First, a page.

We can still glean important things from this passage though.
Recall from the first 8 verses of Mark 1 that John had been brought by God’s intention. God had arranged the players. When the time was right he brought John the Baptist along. John was used by God to make a viral moment for individual people. John was a mysterious man. He brought a message that was mysterious in that it had been centuries since a prophet had come. To see John one had to go to a mysterious place.
Out of this mystique men were connected to God in a way that was relevant for them. It was the people who were confessing. John had merely provided the message of conviction. The transactions that were happening were between God and the individual. God was the doer. John was merely the obedient facilitator.
Jesus came and was baptized
Jesus came from Nazareth in Galilee to the Jordan river. The place God had put John was the place God took Jesus. In verses 10 and 11 the transaction is between God and Jesus the man. That was what had been happening among the people. They had a need and God had an answer. Jesus was that answer. The need Jesus had was to enter into the ministry of Messiah. God did that for Jesus.
Jesus did not confess sins for there were none to confess. Jesus was baptized as a commencement to his ministry. Here again God was the doer and John the Baptist was the facilitator.
Jesus, the Holy Spirit, Satan & the angels
The nuances of the travel, the temptation and the angelic attention are not given to us by Mark. Mark merely says that they happen. Jesus was a man and as such he was not immune to temptation. Men have needs, desires and motivations. Satan uses these as tools in an attempt to make people fall. Jesus the man had these things as well and Satan tried to leverage them to the demise of Jesus. The leverage was insufficient, but God was not. God sent his messengers, the angels to attend Jesus.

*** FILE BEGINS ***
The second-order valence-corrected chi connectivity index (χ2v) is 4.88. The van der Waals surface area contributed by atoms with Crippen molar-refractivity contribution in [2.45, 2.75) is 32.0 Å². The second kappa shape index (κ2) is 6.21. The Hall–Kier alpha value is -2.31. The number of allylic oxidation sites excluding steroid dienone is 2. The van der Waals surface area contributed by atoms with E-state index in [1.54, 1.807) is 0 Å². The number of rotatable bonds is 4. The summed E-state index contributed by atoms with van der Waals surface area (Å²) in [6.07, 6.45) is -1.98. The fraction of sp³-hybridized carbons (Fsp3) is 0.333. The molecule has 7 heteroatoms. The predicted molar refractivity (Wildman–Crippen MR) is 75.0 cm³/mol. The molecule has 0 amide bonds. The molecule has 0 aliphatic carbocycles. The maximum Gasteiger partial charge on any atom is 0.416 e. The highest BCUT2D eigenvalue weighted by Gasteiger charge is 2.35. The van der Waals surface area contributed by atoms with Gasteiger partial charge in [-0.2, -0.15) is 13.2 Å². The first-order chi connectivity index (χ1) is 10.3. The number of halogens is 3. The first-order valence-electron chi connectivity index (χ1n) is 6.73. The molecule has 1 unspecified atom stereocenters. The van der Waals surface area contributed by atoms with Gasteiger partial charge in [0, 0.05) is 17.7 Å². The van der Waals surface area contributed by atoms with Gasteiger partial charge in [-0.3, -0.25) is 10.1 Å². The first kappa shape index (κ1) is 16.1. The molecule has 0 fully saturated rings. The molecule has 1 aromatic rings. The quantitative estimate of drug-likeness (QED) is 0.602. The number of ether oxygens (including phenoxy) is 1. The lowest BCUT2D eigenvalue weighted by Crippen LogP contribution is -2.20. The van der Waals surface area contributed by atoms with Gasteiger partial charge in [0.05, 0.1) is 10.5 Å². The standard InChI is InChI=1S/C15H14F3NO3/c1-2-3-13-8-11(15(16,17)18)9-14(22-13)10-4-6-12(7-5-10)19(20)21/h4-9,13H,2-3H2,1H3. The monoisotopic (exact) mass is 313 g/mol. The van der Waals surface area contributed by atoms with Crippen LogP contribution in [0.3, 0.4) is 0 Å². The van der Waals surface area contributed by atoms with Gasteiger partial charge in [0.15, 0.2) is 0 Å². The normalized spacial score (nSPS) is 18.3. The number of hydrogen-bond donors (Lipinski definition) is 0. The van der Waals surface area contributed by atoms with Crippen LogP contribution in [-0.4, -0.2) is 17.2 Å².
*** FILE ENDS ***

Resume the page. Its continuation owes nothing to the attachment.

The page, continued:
While 40 days may seem long it is still finite. God allowed Satan access to Jesus, but those days did finish. The event in the desert was needful, but it was not permanent.
Back to me
Of course we bring our styles to the reading of scripture. My style in looking at scripture is more along the lines of a root cause analysis. In this passage I wanted more detail on the coming, the baptism and the temptation, but that was not to be. Even so God gave meaning and excellence in it. A person may excel in medical school by learning anatomy and pharmacology, but to merely know how and where a ligament and bone connect is insufficient. It is much more important to understand the why connecting observations to function. To explain nuances of baptism and temptation is less important than to understand that God meets me where I am. God shows the points of confession to me a sinner. God showed different albeit needful things to Jesus the man and he became the Messiah.
Key points from this section:
- God permits Satan to access his saints, but not forever.
- God attends to us when we face temptations.
- Since Jesus was not isolated from difficulty we should not think we will be.
- God conducts transactions with individuals.
- God did with Jesus and he will with me and with you.
- Mysterious places and mysterious men may facilitate a meeting with God.
- Trust God in reading scripture for the optimal lessons